Curated Commerce

If you were to search for a “black dress” on Amazon.com right now, you would be faced with a daunting 472,962 results (at least, at the time of writing that was the figure… there will probably be even more results when you do it). Our access to information has never been better, which has certainly empowered the consumer, but at the same time has also effectively rendered them more indecisiveness than ever before, due to the sheer amount of information in front of them.
Information overload has created the need for editors, tastemakers and curators to turn the world of choice into bite sized pieces that make sense. Consumers now find themselves in a space where they need an ‘expert’, to filter the information, and then feed it back in categories that make the information meaningful for the consumer. These experts are people whose opinions are trusted, and even sought out – they are the curators of taste.

These curators effectively do the work for the consumer, by taking that sea of data available to everyone, and filtering it into bite-sized, and ‘approved’ pieces of information for the consumer to trust. A taste-maker’s stamp of approval helps to lead consumers out of their indecisiveness, and more often than not, towards the desired commerce.

Who curates?

Traditionally effective curation has originated with the editors and taste-makers of the world, and they still have their place in this digital information age. These curators still have weight when it comes to influencing the purchasing choices of consumers, but with the digital realm allowing more voices to be heard, the traditional taste-makers have to share their space with a myriad of new opinions.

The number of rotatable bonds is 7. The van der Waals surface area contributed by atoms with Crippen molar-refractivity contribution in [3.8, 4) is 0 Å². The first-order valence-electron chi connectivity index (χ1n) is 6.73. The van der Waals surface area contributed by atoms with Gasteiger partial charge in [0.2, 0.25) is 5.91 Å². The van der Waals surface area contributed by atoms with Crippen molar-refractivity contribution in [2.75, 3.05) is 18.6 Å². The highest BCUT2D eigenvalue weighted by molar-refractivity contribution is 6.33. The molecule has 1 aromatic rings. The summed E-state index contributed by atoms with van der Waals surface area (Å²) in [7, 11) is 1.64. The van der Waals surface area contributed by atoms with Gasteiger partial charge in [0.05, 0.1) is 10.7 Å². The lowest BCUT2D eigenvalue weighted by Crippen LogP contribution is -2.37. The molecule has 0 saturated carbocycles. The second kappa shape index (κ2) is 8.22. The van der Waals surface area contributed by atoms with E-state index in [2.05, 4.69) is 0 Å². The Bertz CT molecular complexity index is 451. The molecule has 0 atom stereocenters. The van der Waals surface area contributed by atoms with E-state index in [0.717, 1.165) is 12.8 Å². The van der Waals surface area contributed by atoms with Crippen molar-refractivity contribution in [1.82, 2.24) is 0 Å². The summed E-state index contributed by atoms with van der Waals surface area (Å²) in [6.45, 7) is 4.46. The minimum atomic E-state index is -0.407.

Retailers are working hard to get their e-commerce stores online. Sorting products into curated experiences place your products directly into customer minds and lifestyles. Curated experiences can bring the emotional element back into to the e-commerce experience.

Traditionally e-commerce provides its best value in price comparisons, curating your shopping experience can differentiate your online shopping experience.

What’s important here is putting an opinion on the information. Consumers are not going to be impressed with a site that just lists all the items for sale without any context. It is up to modern curators to learn the ‘editing’ skills of the traditional taste-makers – it’s all about showing what’s available in a light that will allow consumers to see the items fitting into, and enriching their own life in some way.

A ‘Shoppable Magazine’

The evolution of e-commerce has merged publishing with product sales leading in the reincarnation of the printed magazine. Curated commerce is effectively a digital stylized collection of products resembling a magazine layout. The curator is subtly conveying the opinion they want the consumer to take on through the story used to group items.

What normally happens with a print magazine though, is a delayed gratification for the retailer (or none at all), as the person might become interested in the items due to the layout, but also may never get to the store to buy. Online and digital channels, allows every item in a collection to be clickable, leading the consumer quickly to the item to buy directly.

Interestingly, these ‘shoppable magazines’, are a full circle of curated commerce – not only do they create the demand, but in the next action, fulfill the desire. Effective curation creates a seamless experience from inspiring readers to want a product in their lives, to the simple purchase procedure.

Read more about ‘The future state of retail‘ here. Article first appearedĀ on Bizcommunity


Trying to unpack the point at which people and technology meet. One step at a time.

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